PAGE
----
Since publishing that initial map, it’s been further documented that Safariland products have been used against protestors in Venezuela, Puerto Rico, and at the U.S.- Mexico border.
The munitions business has made Kanders exceedingly wealthy. In 2018, Forbes estimated that he was worth around $700 million, based largely off of the value of Safariland. For his part, Kanders is proud of the business and industry that made him wealthy and in turn secured his board seat at the Whitney Museum. In 2018 he told Forbes:
“I’m very comfortable with our business — we’re technological leaders in every aspect of what we do. We expect to continue that. I feel good about it.”
When Hyperallergic publicized that Safariland products were being used against migrants at the border and that Kanders was connected to the Whitney, DeColonize This Place organized ongoing actions at the museum calling for Kanders’ removal from its board. In the following weeks staff at the museum and artists taking part in the 2019 Whitney Biennial, the museum’s signature exhibit, signed on to an open letter calling for Kanders’ resignation.
What ensued can only be described as a circling of wagons among the museum’s elite board of trustees and leadership. In a statement, Kanders’ fellow trustees wrote:
“We feel it is unfortunate that Warren Kanders was singled out…We have an extraordinarily committed, thoughtful, active and generous Board: together we shall get past this challenging moment.”
Kanders’ own statement in response to the protest is most telling:
“While my company and the museum have distinct missions, both are important contributors to our society. This is why I believe that the politicization of every aspect of public life, including commercial organizations and cultural institutions, is not productive or healthy… I believe that my record speaks for itself, both with regard to my philanthropic activities as well as the businesses and institutions that I associate with.”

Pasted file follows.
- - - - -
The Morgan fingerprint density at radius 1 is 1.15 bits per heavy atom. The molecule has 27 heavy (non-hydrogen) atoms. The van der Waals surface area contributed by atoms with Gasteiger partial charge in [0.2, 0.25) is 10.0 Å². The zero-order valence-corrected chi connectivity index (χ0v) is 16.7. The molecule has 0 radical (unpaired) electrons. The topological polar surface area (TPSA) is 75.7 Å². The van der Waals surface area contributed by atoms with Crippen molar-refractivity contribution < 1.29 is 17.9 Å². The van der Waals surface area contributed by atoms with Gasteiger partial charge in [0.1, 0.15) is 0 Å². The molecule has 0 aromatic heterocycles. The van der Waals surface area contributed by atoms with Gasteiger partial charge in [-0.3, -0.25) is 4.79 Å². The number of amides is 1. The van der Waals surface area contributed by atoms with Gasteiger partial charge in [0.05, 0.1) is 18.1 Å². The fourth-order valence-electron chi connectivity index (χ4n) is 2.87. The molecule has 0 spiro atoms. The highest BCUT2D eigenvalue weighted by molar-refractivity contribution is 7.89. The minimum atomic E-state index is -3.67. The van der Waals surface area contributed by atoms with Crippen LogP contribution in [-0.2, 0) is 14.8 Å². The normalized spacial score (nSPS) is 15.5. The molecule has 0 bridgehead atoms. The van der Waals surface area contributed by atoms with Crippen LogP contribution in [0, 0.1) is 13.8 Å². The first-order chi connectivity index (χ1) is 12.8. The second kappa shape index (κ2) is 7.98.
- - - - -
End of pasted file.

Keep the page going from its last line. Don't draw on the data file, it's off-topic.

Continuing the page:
Finally, after eight months of ongoing protest and pressure, Kanders agreed to step down. In a remarkably brief moment of solidarity, billionaire hedge fund manager and fellow Whitney trustee Kenneth Griffin announced that he too would step down in protest of Kanders’ resignation. Griffin quickly backed off the threat.
A statement on Kanders’ resignation from the Whitney’s director Adam D. Weinberg exposed the logic informing the transactions between wealthy donors and museums: giving money to the arts overrides harm caused by the accumulation of that money. In Weinberg’s words:
“Here’s a man who has given a tremendous amount of his time and money to young, often edgy and radical artists — somebody who is very progressive — that’s one of the ironies of all this.”
It was clear that Kanders expected more social recognition for his role at the museum and he, and his fellow trustees, were shocked and irate when that elevated status was questioned.
Mass Incarceration, the Opioid Crisis and Puerto Rico’s Debt Crisis
In addition to Kanders, 2019 saw several other protests at art institutions with high profile board members involved in some of the most pressing issues facing humanity.
- In February, Prescription Addiction Intervention Now held protests at the Guggenheim Museum over its connection to the Sacklers, the billionaire family that owns Purdue Pharma, the manufacturer of the opioid drug OxyContin. The family was a major donor to the Guggenheim and has an education facility at the museum named in its honor. Mortimer Sackler was a Trustee at the museum for nearly two decades. Purdue Pharma and the Sacklers are the subject of thousands of lawsuits for their role in fueling opioid addiction in the United States, where an estimated 200,000 people have died from opioid-related overdoses. The company and the family are expected to pay billions in settlements.